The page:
Now that you've mastered the basics, let's look at some of the more advanced mountain biking tricks. Before heading out on the trails, riders should understand how to control their bikes and, more importantly, how to stop. Mountain bikes can have a variety of gear configurations depending on the type of bike you're using and the model you've chosen. Use your low gears for climbing hills, riding into the wind or for excursions that involve frequent stopping and starting. On these low gears, you'll travel a smaller distance for each revolution of the pedals, which can help with maintaining control.
When traveling downhill or on flat, easy courses, stick with the higher gears. High gears allow the bike to travel a greater distance with each revolution, which can make your ride more comfortable. As you gain more experience with your biking, you'll learn how to switch your gears for any kind of riding scenario.
One of the most important parts of riding is knowing how to stop safely. While brakes may seem self-explanatory, it can be easy to panic while out on the trail, which may lead to injury. To stay safe, practice proper braking techniques at all times, and know how your brakes operate. You should always keep your hands on the brakes so you can respond quickly to unforeseen conditions. The rear brake is usually on the right handlebar. This brake is used the most often and is less sensitive than the front brake, which is typically on the left handlebar. Always brake slowly instead of squeezing too hard. If you squeeze the rear brake too quickly, you may skid out of control, while squeezing the front brake too fast may flip your body over the handlebars. As you ride, learn to combine the front and the back brakes to stop easily and with control [source: Jones].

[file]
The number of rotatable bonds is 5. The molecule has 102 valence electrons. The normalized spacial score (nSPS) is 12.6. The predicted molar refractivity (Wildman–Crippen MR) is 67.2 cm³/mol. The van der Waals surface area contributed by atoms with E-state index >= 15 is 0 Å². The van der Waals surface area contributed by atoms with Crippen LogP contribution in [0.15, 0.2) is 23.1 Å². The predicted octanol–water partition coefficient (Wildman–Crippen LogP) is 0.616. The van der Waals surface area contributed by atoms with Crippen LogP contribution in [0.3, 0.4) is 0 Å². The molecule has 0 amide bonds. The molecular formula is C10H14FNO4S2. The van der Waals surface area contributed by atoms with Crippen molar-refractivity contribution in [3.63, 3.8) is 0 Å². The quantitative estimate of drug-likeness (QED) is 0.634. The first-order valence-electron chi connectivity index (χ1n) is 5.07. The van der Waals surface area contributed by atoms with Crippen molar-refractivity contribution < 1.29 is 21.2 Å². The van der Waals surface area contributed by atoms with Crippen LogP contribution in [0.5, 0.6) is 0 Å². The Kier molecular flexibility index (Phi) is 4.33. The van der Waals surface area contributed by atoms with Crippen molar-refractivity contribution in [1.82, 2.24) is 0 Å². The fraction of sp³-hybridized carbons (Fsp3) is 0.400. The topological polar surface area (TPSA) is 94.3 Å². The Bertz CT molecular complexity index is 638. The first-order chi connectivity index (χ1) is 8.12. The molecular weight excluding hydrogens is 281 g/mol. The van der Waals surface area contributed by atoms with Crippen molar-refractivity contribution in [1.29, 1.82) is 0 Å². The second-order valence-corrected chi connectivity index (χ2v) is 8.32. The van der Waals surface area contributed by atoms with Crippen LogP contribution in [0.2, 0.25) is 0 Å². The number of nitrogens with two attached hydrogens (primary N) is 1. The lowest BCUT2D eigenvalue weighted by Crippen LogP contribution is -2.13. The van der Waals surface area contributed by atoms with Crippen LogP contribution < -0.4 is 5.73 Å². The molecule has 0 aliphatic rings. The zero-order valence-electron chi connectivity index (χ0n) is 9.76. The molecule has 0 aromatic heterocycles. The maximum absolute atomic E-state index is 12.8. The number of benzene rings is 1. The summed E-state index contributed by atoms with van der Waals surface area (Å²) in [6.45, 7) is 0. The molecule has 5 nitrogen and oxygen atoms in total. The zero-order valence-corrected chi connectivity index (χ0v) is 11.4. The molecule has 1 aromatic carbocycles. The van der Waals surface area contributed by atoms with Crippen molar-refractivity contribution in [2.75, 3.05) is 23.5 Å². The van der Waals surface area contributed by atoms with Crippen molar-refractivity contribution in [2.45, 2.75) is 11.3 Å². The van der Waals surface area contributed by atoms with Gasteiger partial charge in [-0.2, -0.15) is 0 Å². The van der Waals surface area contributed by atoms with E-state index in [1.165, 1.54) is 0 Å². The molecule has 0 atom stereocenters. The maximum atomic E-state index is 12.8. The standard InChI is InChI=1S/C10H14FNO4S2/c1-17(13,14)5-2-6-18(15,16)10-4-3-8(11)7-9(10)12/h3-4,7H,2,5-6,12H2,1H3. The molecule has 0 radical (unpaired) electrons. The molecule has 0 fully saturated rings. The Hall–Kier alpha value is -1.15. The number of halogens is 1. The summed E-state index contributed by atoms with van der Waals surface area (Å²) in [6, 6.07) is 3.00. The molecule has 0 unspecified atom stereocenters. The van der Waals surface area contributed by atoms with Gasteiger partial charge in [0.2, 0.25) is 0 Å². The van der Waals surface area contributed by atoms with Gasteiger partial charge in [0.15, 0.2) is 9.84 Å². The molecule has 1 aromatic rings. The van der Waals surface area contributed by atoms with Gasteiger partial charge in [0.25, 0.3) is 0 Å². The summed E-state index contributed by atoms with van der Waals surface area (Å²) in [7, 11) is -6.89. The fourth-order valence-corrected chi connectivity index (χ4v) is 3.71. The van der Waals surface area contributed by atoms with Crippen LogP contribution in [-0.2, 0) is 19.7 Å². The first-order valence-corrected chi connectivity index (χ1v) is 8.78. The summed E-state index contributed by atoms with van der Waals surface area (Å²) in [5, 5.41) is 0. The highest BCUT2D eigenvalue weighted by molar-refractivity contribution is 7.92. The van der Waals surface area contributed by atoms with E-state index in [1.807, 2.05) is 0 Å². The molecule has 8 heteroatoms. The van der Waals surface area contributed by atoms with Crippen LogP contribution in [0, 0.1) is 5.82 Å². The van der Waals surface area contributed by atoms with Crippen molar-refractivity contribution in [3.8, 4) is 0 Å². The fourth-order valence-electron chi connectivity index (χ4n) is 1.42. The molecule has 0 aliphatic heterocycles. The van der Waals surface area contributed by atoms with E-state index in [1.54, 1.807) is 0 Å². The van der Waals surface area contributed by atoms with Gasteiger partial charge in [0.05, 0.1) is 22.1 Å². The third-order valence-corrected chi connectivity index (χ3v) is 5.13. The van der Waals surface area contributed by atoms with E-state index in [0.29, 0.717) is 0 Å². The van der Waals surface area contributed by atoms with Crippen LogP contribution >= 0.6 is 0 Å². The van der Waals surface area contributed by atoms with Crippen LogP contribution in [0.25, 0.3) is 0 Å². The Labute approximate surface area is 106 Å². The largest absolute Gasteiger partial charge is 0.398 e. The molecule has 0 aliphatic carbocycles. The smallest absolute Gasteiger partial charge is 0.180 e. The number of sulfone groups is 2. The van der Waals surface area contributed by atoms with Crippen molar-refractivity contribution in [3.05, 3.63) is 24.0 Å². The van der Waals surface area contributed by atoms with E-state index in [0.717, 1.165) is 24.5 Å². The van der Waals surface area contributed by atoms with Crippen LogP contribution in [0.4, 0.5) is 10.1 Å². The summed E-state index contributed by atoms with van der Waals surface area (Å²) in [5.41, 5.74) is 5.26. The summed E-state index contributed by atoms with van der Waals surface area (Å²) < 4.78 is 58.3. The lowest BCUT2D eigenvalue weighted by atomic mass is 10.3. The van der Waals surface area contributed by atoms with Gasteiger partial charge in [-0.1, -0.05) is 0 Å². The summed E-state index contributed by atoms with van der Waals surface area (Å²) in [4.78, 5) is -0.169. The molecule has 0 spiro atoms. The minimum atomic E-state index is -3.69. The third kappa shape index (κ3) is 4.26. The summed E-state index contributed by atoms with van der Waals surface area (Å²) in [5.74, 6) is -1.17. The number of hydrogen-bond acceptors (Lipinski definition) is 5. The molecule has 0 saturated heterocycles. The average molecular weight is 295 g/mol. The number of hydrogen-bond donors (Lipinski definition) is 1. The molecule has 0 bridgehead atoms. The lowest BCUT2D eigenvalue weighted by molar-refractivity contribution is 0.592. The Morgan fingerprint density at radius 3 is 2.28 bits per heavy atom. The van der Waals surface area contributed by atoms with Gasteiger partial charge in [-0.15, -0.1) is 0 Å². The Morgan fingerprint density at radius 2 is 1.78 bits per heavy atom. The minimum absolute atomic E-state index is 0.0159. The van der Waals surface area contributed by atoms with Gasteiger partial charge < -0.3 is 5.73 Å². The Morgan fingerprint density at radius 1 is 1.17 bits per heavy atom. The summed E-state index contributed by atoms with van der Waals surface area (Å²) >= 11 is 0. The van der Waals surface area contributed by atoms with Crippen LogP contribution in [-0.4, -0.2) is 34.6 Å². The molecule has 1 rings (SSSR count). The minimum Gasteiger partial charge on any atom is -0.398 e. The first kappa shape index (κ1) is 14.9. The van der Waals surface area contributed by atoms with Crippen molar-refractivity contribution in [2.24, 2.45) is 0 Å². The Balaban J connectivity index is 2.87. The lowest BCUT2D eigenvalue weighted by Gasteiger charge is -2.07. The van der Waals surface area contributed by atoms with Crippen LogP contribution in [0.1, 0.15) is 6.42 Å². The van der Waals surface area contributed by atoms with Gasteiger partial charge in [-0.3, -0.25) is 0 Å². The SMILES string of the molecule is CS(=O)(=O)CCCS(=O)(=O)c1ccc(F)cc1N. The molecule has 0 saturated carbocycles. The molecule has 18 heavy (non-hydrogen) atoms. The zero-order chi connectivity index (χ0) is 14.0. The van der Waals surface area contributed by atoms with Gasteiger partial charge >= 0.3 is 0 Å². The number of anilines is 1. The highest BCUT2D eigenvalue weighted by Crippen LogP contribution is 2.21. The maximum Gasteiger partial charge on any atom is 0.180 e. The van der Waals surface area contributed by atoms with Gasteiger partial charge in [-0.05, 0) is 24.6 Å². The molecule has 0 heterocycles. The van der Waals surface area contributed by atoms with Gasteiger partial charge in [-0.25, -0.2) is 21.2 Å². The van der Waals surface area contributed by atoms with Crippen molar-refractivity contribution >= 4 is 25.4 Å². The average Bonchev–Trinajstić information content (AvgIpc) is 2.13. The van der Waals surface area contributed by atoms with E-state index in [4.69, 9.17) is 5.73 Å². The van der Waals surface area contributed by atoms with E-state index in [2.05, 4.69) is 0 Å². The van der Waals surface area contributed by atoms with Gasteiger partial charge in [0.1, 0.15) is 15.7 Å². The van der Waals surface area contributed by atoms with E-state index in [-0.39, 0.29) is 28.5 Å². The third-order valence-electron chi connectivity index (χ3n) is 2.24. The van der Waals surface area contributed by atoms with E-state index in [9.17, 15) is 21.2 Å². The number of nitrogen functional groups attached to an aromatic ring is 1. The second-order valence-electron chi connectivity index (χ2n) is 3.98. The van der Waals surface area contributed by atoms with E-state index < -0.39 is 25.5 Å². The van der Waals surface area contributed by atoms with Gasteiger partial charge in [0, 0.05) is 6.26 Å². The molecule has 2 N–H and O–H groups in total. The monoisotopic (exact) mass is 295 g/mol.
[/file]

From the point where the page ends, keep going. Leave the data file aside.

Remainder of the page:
Once you can stop safely and control your bike, it's time to step it up a bit. Advanced mountain biking isn't simply about fancy tricks and bigger airtime. Many advanced riders can find a new challenge in learning to improve endurance, which can make riding smoother and more fun. After all, it's hard to enjoy the view when you can't catch your breath. Start by checking your cadence. The ideal cadence on a mountain bike should range from 80 to 100 revolutions per minute (RPMs). This will give you maximum speed and control while allowing you to enjoy long rides comfortably. To get your cadence in the right range, focus on pedaling in a circular motion. Think of pushing and pulling each pedal rather than simply moving your feet up and down. You'll get more distance for each stroke, resulting in a smoother ride [source: Burke].
Ready for even bigger thrills? Experiment with a few jumps and hops. Try lifting your handlebars slightly as you go over a small hill or log. This will lift your front tire and give you the feel of freeriding. If you find that you enjoy these types of mountain biking tricks, look for local freeriding or freestyling groups. They will often have courses designed so you can practice advanced tricks in a safe, controlled environment before moving out on your own.